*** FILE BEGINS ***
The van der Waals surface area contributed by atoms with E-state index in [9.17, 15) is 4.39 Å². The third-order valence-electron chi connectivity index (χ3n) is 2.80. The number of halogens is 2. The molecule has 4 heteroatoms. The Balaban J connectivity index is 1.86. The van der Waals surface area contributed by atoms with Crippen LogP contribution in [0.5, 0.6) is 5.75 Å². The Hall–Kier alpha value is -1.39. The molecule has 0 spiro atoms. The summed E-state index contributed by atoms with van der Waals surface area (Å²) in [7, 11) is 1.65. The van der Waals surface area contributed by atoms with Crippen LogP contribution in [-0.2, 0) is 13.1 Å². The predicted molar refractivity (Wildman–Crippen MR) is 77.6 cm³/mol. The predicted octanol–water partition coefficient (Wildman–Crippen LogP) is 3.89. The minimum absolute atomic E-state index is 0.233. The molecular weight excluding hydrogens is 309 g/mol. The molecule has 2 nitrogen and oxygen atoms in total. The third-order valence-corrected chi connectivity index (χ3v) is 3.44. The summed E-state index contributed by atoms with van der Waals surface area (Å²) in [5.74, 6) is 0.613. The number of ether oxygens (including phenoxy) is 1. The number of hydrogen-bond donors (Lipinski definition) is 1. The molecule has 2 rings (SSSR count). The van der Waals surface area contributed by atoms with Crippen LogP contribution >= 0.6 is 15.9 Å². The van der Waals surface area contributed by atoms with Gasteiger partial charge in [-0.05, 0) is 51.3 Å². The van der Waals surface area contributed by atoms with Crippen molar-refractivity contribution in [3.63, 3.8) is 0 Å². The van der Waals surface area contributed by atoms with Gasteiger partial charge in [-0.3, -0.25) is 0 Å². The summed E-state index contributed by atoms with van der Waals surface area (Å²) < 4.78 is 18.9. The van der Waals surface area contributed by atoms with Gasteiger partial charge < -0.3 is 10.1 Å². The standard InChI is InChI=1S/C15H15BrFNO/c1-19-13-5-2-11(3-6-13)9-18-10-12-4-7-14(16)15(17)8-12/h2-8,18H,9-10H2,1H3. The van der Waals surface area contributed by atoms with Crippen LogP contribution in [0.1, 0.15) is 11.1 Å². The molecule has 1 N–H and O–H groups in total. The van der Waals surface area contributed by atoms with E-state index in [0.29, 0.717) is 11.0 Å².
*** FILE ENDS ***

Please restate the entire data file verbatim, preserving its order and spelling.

The van der Waals surface area contributed by atoms with E-state index in [9.17, 15) is 4.39 Å². The third-order valence-electron chi connectivity index (χ3n) is 2.80. The number of halogens is 2. The molecule has 4 heteroatoms. The Balaban J connectivity index is 1.86. The van der Waals surface area contributed by atoms with Crippen LogP contribution in [0.5, 0.6) is 5.75 Å². The Hall–Kier alpha value is -1.39. The molecule has 0 spiro atoms. The summed E-state index contributed by atoms with van der Waals surface area (Å²) in [7, 11) is 1.65. The van der Waals surface area contributed by atoms with Crippen LogP contribution in [-0.2, 0) is 13.1 Å². The predicted molar refractivity (Wildman–Crippen MR) is 77.6 cm³/mol. The predicted octanol–water partition coefficient (Wildman–Crippen LogP) is 3.89. The minimum absolute atomic E-state index is 0.233. The molecular weight excluding hydrogens is 309 g/mol. The molecule has 2 nitrogen and oxygen atoms in total. The third-order valence-corrected chi connectivity index (χ3v) is 3.44. The summed E-state index contributed by atoms with van der Waals surface area (Å²) in [5.74, 6) is 0.613. The number of ether oxygens (including phenoxy) is 1. The number of hydrogen-bond donors (Lipinski definition) is 1. The molecule has 2 rings (SSSR count). The van der Waals surface area contributed by atoms with Crippen LogP contribution >= 0.6 is 15.9 Å². The van der Waals surface area contributed by atoms with Gasteiger partial charge in [-0.05, 0) is 51.3 Å². The van der Waals surface area contributed by atoms with Crippen molar-refractivity contribution in [3.63, 3.8) is 0 Å². The van der Waals surface area contributed by atoms with Gasteiger partial charge in [-0.3, -0.25) is 0 Å². The summed E-state index contributed by atoms with van der Waals surface area (Å²) < 4.78 is 18.9. The van der Waals surface area contributed by atoms with Gasteiger partial charge < -0.3 is 10.1 Å². The standard InChI is InChI=1S/C15H15BrFNO/c1-19-13-5-2-11(3-6-13)9-18-10-12-4-7-14(16)15(17)8-12/h2-8,18H,9-10H2,1H3. The van der Waals surface area contributed by atoms with Crippen LogP contribution in [0.1, 0.15) is 11.1 Å². The molecule has 1 N–H and O–H groups in total. The van der Waals surface area contributed by atoms with E-state index in [0.29, 0.717) is 11.0 Å².